Neurosurgical colonic adenocarcinoma metastasis in Northern Sydney/Central Coast area health service. A review

Adam Fowler, Raymond Cook, Nicholas Little, Michael Biggs, Nazih Assaad, Kerrie McDonald

Research output: Contribution to journalMeeting abstractpeer-review


Cerebral metastases from gastrointestinal primaries constitute approximately 3–5% of surgically resected brain tumors. To date, there has been a paucity of data concerning the survival and clinical course of patients undergoing neurosurgical treatment for cerebral metastases from colorectal origin. We examined the clinical course and survival of 32 patients undergoing neurosurgical intervention for colorectal carcinoma metastases between 1999 and 2007. The 21 male and 11 female patients we examined had a median age of 61.8 years at diagnosis. The median interval between colon cancer diagnosis and cerebral metastatic disease was 27.6 months. Eighty-eight percent of patients underwent microsurgical resection. The median survival from neurosurgical intervention was 7.5 months. Perioperative mortality was 3%. Age, gender, and infratentorial location of lesions had no significant impact on survival. Patients who underwent whole brain radiotherapy (WBRT) had significantly longer survival than patients who did not undergo WBRT (median survival, 10.6 vs. 5.2 months; p=0.018). A randomized controlled trial of the utility of WBRT following surgical resection in this tumor subtype seems appropriate.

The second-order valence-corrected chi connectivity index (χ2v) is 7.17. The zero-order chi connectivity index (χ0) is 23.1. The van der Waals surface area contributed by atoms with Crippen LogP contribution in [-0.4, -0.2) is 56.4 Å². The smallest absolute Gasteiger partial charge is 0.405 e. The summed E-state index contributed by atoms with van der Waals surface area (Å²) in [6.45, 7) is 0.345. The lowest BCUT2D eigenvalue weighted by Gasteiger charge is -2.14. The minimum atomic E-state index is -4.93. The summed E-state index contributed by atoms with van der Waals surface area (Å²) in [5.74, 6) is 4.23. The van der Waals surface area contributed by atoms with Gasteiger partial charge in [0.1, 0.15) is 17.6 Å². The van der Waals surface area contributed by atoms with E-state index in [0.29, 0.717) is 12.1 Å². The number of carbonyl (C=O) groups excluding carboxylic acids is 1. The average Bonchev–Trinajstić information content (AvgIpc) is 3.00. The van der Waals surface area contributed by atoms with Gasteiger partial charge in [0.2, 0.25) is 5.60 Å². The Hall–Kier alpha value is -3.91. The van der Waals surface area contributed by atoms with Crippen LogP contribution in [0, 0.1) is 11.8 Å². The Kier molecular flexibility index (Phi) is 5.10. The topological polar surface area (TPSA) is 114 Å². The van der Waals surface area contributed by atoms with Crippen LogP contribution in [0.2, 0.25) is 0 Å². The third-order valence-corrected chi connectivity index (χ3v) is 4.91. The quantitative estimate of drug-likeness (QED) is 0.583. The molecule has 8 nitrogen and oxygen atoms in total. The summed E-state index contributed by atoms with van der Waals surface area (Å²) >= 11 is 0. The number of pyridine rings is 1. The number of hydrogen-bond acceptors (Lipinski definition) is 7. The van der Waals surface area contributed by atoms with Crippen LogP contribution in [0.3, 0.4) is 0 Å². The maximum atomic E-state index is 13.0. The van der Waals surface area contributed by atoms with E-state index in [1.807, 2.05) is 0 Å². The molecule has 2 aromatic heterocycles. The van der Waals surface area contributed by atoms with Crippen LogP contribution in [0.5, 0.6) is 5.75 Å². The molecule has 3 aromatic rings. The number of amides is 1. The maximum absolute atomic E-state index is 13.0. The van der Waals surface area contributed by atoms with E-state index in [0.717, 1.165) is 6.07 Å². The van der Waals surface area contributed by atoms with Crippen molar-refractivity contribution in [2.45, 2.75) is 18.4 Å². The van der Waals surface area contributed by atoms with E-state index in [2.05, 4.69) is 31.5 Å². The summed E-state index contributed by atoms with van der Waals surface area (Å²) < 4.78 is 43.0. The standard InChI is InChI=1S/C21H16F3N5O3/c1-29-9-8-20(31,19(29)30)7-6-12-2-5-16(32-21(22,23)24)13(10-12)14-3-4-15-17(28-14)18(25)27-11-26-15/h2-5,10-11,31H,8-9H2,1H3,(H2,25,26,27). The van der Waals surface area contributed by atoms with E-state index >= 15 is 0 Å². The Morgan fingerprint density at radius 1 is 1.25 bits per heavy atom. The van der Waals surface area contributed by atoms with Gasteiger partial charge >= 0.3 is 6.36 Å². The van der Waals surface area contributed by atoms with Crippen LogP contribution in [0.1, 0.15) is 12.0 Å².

Original languageEnglish
Article numberST-20
Pages (from-to)913-913
Number of pages1
Issue number5
Publication statusPublished - Oct 2008
Externally publishedYes
Event13th Annual Meeting of the Society-for-Neuro-Oncology (SNO) - Las Vegas, United States
Duration: 20 Nov 200823 Nov 2008


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